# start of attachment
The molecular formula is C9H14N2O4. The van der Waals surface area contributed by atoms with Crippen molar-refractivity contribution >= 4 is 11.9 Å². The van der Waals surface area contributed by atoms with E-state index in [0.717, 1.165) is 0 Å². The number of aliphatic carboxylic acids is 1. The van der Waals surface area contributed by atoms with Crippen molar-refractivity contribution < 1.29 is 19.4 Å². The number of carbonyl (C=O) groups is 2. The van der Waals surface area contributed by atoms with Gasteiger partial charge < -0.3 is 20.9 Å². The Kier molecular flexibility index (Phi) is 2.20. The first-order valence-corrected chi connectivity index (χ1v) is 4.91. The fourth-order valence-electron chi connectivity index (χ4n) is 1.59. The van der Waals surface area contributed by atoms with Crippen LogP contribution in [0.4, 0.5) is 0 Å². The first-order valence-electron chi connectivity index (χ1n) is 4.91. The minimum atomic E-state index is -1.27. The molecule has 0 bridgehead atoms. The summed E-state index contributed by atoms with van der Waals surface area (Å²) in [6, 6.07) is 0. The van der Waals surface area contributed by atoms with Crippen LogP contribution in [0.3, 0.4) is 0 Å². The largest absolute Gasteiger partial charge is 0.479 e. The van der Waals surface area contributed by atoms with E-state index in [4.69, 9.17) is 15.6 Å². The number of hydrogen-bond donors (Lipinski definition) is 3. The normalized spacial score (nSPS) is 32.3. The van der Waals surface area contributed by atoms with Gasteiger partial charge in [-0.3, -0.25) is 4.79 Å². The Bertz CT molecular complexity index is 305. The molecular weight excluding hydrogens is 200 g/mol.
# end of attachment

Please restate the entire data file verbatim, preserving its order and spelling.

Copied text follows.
The molecular formula is C9H14N2O4. The van der Waals surface area contributed by atoms with Crippen molar-refractivity contribution >= 4 is 11.9 Å². The van der Waals surface area contributed by atoms with E-state index in [0.717, 1.165) is 0 Å². The number of aliphatic carboxylic acids is 1. The van der Waals surface area contributed by atoms with Crippen molar-refractivity contribution < 1.29 is 19.4 Å². The number of carbonyl (C=O) groups is 2. The van der Waals surface area contributed by atoms with Gasteiger partial charge < -0.3 is 20.9 Å². The Kier molecular flexibility index (Phi) is 2.20. The first-order valence-corrected chi connectivity index (χ1v) is 4.91. The fourth-order valence-electron chi connectivity index (χ4n) is 1.59. The van der Waals surface area contributed by atoms with Crippen LogP contribution in [0.4, 0.5) is 0 Å². The first-order valence-electron chi connectivity index (χ1n) is 4.91. The minimum atomic E-state index is -1.27. The molecule has 0 bridgehead atoms. The summed E-state index contributed by atoms with van der Waals surface area (Å²) in [6, 6.07) is 0. The van der Waals surface area contributed by atoms with Crippen LogP contribution in [0.3, 0.4) is 0 Å². The largest absolute Gasteiger partial charge is 0.479 e. The van der Waals surface area contributed by atoms with E-state index in [4.69, 9.17) is 15.6 Å². The number of hydrogen-bond donors (Lipinski definition) is 3. The normalized spacial score (nSPS) is 32.3. The van der Waals surface area contributed by atoms with Gasteiger partial charge in [-0.3, -0.25) is 4.79 Å². The Bertz CT molecular complexity index is 305. The molecular weight excluding hydrogens is 200 g/mol.